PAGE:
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The plan for a 43-unit affordable housing project proposed to be built at 10 Sunnyside Ave. by the nonprofit organization Housing Corporation of Arlington by 2026 has been approved unanimously, with conditions, by the Zoning Board of Appeals.

“Conditions, which we are prepared to meet,” said Erica Schwarz, executive director of the HCA. “They [ZBA] are now finalizing the letter that they will forward to us,” she told YourArlington via email after the meeting.

For nearly two hours Sept. 12, the acting chair, Patrick Hanlon and the other board members went through the final draft of the HCA’s proposal, continuing this process from its previous meeting, at which the board covered findings, waivers and about half of the conditions.

Some conditions discussed at the Sept. 12 meeting focused on project design and construction -- and included a requirement that HCA maintain a frequently updated website, open to anyone who might wish to view it, to keep people informed on the construction process.

This artist's rendition shows what 10 Sunnyside Ave. in East Arlington might look like three years from now.Other conditions were as follows:

    • Utilities such as telephone, electric and cable coming into the property will be located underground.
    • Parking of construction vehicles is to be allowed only on the property. Language was added to ensure that no construction vehicles or construction workers park on nearby Michael Street.
    • Applicant is at all times responsible for removing snow or any other obstructions from the sidewalk.
    • There are to be 60 long-term and five short-term bicycle spaces.
    • Safety at the front of the garage is required, with auditory or visual warning systems for safe exit from the garage door. 
Board members weigh in

Prior to the vote, board members were given the chance to comment.

ZBA member Christian Klein said, “I think we’ve had some very good discussions and conversations with the applicants, with the neighbors, with the abutters and with those likely to be impacted both by the construction and by this change to this neighborhood.”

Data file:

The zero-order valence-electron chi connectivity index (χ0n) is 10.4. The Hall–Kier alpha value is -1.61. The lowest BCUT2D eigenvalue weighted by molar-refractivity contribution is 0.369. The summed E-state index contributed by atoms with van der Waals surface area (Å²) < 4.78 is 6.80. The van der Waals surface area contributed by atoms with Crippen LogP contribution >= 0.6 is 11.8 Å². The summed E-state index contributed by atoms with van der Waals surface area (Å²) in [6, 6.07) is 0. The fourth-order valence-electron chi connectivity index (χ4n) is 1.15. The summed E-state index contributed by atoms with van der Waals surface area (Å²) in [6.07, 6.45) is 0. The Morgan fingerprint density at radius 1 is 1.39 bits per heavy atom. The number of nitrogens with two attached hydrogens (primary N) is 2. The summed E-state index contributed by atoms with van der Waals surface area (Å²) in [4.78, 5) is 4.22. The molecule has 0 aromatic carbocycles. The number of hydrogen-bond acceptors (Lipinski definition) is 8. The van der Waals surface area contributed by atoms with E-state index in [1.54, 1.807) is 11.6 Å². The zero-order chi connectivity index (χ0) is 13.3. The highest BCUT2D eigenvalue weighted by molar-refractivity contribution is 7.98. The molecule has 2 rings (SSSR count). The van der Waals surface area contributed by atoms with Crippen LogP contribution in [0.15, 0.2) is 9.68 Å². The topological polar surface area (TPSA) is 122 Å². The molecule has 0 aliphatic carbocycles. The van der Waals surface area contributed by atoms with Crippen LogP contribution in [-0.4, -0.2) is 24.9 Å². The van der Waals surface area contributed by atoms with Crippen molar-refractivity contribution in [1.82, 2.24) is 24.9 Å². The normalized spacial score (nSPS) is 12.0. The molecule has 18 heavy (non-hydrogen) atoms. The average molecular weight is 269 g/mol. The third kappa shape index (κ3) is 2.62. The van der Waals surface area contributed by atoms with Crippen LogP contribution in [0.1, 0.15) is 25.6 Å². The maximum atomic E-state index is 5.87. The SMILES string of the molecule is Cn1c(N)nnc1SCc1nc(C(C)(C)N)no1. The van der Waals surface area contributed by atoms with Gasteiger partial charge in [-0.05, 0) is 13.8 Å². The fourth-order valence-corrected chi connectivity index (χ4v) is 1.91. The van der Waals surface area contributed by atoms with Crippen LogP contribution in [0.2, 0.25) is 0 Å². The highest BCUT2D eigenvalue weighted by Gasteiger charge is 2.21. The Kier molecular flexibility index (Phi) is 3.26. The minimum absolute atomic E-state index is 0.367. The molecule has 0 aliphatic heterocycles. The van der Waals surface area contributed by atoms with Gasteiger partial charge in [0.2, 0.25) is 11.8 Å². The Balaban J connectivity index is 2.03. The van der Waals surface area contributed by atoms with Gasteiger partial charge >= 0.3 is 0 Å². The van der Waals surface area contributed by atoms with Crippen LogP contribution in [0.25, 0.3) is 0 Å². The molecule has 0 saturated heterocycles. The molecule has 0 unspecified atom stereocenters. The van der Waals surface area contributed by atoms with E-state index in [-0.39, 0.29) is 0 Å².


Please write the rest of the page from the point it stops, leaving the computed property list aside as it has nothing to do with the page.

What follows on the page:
Klein said he hoped that everyone who experienced this process came away from it with the sense that what the board was looking to approve was a project that would provide residences for both current and future residents of Arlington who otherwise might not have an opportunity to share in the benefits of living in the town.

Klein added, “I think that the package that has been proposed by the HCA is a strong package, and I understand they still have a ways to go in terms of funding, and we wish them the very best with that. I think that we have come up with a decision that meets not only their requirements for providing a facility that they are able to actually construct and manage, but also serves to minimize the impact on the [other] residents, both short-term and long-term, who currently are in this neighborhood and [who] would like to really see their neighborhood continue to flourish in the way it has today.”

Roger Dupont said he was gratified to be part of the process, saying, “I think that all of the people involved, the applicant, all of the consultants on both sides, and the public, who I thought, expressed their concerns in a way that were very constructive and very supportive, even given some of the concerns and doubts that they had about it. I just really appreciated the collegiality and the collaborative nature of the process through all of this [and I] would like to commend the other members of the board, as well as the other participants, as to the amount of attention, and focus that they gave to the process.”